2.4. Gene Ontology (GO) Enrichment and Kyoto Encyclopedia of Genes and Genomes (KEGG) Pathway Enrichment Analyses

DAVID software (https://david.ncifcrf.gov) was used to search for enriched terms in three aspects: biological process (BP), cellular component (CC), and molecular function (MF). The results were visualized using Excel. The R software was used to identify the enriched KEGG pathways of common targets. The bubble plots were drawn for the top 20 pathways according to the corrected values.

2.5. Preparation of QSSMS

Each dose (80 g) of QSSMS is composed of Huang Qi (30 g), Jin Yin Hua (10 g), Xuan Can (30 g), and Gan Cao (10 g) (all purchased from Yunnan Hospital of Traditional Chinese Medicine). According to the Pharmacological Experimental Methodology of Traditional Chinese Medicine, one dose of QSSMS was soaked in water (5 to 8 times in weight) at room temperature for 30 min, boiled for 30 min, and filtered. The residue was diluted 3 to 6 times with water, boiled for another 15 to 20 min, and filtered. Two volumes of decoction were combined and decocted again to extract APIs. The extract was stored at 4°C until use. The daily dose for humans was converted to a dose for rats based on the body surface and a conversion coefficient of 0.018. Considering 80 g as the medium dose for humans, the intragastric doses in QSSMS-L (Qinshi Simiao San low dose) group, QSSMS-M (Qinshi Simiao San medium dose) group, and QSSMS-H (Qinshi Simiao San high dose) group were calculated as 4 g/kg/d, 8 g/kg/d, and 16 g/kg/d, respectively.

2.6. Main Reagents and Instruments

Main reagents and instruments included Rat IL-1β ELISA Kit (ML037361, China); Il-6 RAT ELISA Kit (ML102828, China); Rat TNF-α ELISA Kit (Ml002859, China); Rat COX-2 ELISA Kit (Ml058808, China); Rat PGE2 ELISA Kit (ML003036, China); MDA Assay Kit (A003-1-2, Nanjing Jiancheng, China); SOD Assay Kit (A001-3-2, Nanjing Jiancheng, China); CAT Assay Kit (A007-1-1, Nanjing Jiancheng, China); Rat IgG ELISA Kit (ML003019, China); Rat SIgA ELISA Kit (Ml003136, China); NGF antibody (DF6061, affinity, USA); carrageenan (C1013-25G, Merck, USA); electric constant temperature blast drying oven (DGG-9140B, Shanghai Shenxin, China); high-speed refrigerated centrifuge (Thermo Scientific, USA); microplate reader (SPECTCA MAX190, Molecular, USA); fast mixer (MX-S, SCILOGEX, USA); upright fluorescence microscope (NIKON ECLIPSE C1, Nikon, Japan).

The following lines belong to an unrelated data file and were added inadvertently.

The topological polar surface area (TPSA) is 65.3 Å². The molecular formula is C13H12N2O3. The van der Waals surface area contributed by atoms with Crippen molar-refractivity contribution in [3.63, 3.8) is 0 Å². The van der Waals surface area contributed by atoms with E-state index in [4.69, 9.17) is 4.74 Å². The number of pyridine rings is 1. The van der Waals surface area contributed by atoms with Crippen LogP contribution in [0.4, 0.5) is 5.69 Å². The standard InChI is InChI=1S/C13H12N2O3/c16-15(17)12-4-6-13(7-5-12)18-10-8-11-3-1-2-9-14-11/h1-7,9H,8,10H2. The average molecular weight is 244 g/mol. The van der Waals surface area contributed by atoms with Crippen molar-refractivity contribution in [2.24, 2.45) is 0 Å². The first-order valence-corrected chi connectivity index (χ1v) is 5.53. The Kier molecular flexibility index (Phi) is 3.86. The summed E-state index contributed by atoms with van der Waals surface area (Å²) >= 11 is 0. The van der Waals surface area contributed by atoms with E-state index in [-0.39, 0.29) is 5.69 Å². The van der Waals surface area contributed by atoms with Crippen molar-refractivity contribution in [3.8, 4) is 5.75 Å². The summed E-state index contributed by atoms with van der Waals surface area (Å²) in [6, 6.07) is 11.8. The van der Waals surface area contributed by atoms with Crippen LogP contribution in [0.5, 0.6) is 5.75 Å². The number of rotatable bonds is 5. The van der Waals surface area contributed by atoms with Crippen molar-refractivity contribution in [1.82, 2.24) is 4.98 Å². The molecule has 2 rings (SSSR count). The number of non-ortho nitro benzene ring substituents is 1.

2.7. Animal Model and Treatment

Thirty healthy male Wistar rats with a bodyweight of 250 ± 20 g were divided into 5 groups by random number method (n = 6): Control group, Model group, QSSMS-L group, QSSMS-M group, and QSSMS-H group. The CP rat model was established using the method of Wang et al. [17, 18]. After adaptive feeding for 7 d, the rats were anesthetized. Then, 1% carrageenan (100 μl) was injected with a 1 ml syringe into the ventral lobe of the prostate in the Model group, and the same amount of normal saline was injected in the Control group. After 7 d, the model was replicated, and the rats were given intragastric QSSMS powder at high, medium, and low doses, respectively. The Model group and the Control group were gavaged with the same amount of normal saline. After 28 days of intragastric administration, the rats were anesthetized with ether. The blood was sampled from the aorta and centrifugated for serum collection. The prostate tissue was sampled quickly. All animal experiments were approved by Yunnan University of Chinese Medicine Animal Ethics Committee (permission number: R-06202075) and were implemented complying with the Guidelines for the Care and Use of Laboratory Animals.

2.8. Hematoxylin and Eosin (HE) Staining

The tissue sample of prostate lateral lobes was paraffin-embedded and then cut into tissue blocks 5 ul thick for HE staining. The paraffin sections were routinely dewaxed, hydrated, and then washed with distilled water for 5 min and stained with hematoxylin for 8 min. To remove floating color, the tissue was washed with tap water for 2 s and then differentiated with 1% hydrochloric acid alcohol. When the tap water turned blue, the tissue was eosin-stained for 3 s at room temperature, and the tap water ceased to be colored. Dehydration was performed using alcohol with a gradient concentration of 75%, 80%, 85%, 90%, 100%, and 100% for 10 min. Xylene was transparent for 30 min. Neutral gum sealing and holographic scanning were conducted. The pathological changes such as infiltration of lymphocytes and neutrophils, regular shape of acinar, edema, dilation of the glandular lumen, widening of the interstitium, proliferation of fibrocytes, and angiogenesis were observed under a light microscope.

2.9. Immunohistochemistry

The expression of cyclooxygenase-2 (COX-2) and nerve growth factor (NGF) in the prostate tissue was determined by immunohistochemistry. A small piece of fresh prostate tissue was embedded, dewaxed, and dehydrated with gradient alcohol. After antigen retrieval, the tissue was washed with PBS three times, fixed in 4% paraformaldehyde for 20 min, washed again three times with PBS, then permeabilized with 0.2%TritonX100 for 10 min, and washed three times with PBS. After staining, the tissue was rinsed with 0.0l mol/L PBS (pH 7.4) three times and shaken occasionally. The tissue slices were sealed with buffered glycerin. The expression of COX-2 and NGF in rat prostate tissue was observed under a fluorescence microscope.